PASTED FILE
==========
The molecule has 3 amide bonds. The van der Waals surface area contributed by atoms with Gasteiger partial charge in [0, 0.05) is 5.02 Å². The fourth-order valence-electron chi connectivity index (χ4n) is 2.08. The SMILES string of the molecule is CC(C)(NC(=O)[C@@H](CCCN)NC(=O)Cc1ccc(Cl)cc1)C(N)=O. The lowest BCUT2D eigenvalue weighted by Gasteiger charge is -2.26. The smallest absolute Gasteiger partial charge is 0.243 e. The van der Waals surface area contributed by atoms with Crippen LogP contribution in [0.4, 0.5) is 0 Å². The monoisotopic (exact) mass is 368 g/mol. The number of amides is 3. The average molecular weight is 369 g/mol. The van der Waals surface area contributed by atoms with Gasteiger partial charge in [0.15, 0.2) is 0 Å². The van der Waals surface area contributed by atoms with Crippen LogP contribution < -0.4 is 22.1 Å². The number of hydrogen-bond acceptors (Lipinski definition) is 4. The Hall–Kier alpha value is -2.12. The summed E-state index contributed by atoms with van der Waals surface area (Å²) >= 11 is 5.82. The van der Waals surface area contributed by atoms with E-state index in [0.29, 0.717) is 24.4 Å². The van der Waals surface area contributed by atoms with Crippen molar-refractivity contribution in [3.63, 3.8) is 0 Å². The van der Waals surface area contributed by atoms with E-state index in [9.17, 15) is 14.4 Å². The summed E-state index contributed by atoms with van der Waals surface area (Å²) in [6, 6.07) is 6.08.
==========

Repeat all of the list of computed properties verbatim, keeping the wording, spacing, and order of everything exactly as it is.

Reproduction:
The molecule has 3 amide bonds. The van der Waals surface area contributed by atoms with Gasteiger partial charge in [0, 0.05) is 5.02 Å². The fourth-order valence-electron chi connectivity index (χ4n) is 2.08. The SMILES string of the molecule is CC(C)(NC(=O)[C@@H](CCCN)NC(=O)Cc1ccc(Cl)cc1)C(N)=O. The lowest BCUT2D eigenvalue weighted by Gasteiger charge is -2.26. The smallest absolute Gasteiger partial charge is 0.243 e. The van der Waals surface area contributed by atoms with Crippen LogP contribution in [0.4, 0.5) is 0 Å². The monoisotopic (exact) mass is 368 g/mol. The number of amides is 3. The average molecular weight is 369 g/mol. The van der Waals surface area contributed by atoms with Gasteiger partial charge in [0.15, 0.2) is 0 Å². The van der Waals surface area contributed by atoms with Crippen LogP contribution < -0.4 is 22.1 Å². The number of hydrogen-bond acceptors (Lipinski definition) is 4. The Hall–Kier alpha value is -2.12. The summed E-state index contributed by atoms with van der Waals surface area (Å²) >= 11 is 5.82. The van der Waals surface area contributed by atoms with E-state index in [0.29, 0.717) is 24.4 Å². The van der Waals surface area contributed by atoms with Crippen molar-refractivity contribution in [3.63, 3.8) is 0 Å². The van der Waals surface area contributed by atoms with E-state index in [9.17, 15) is 14.4 Å². The summed E-state index contributed by atoms with van der Waals surface area (Å²) in [6, 6.07) is 6.08.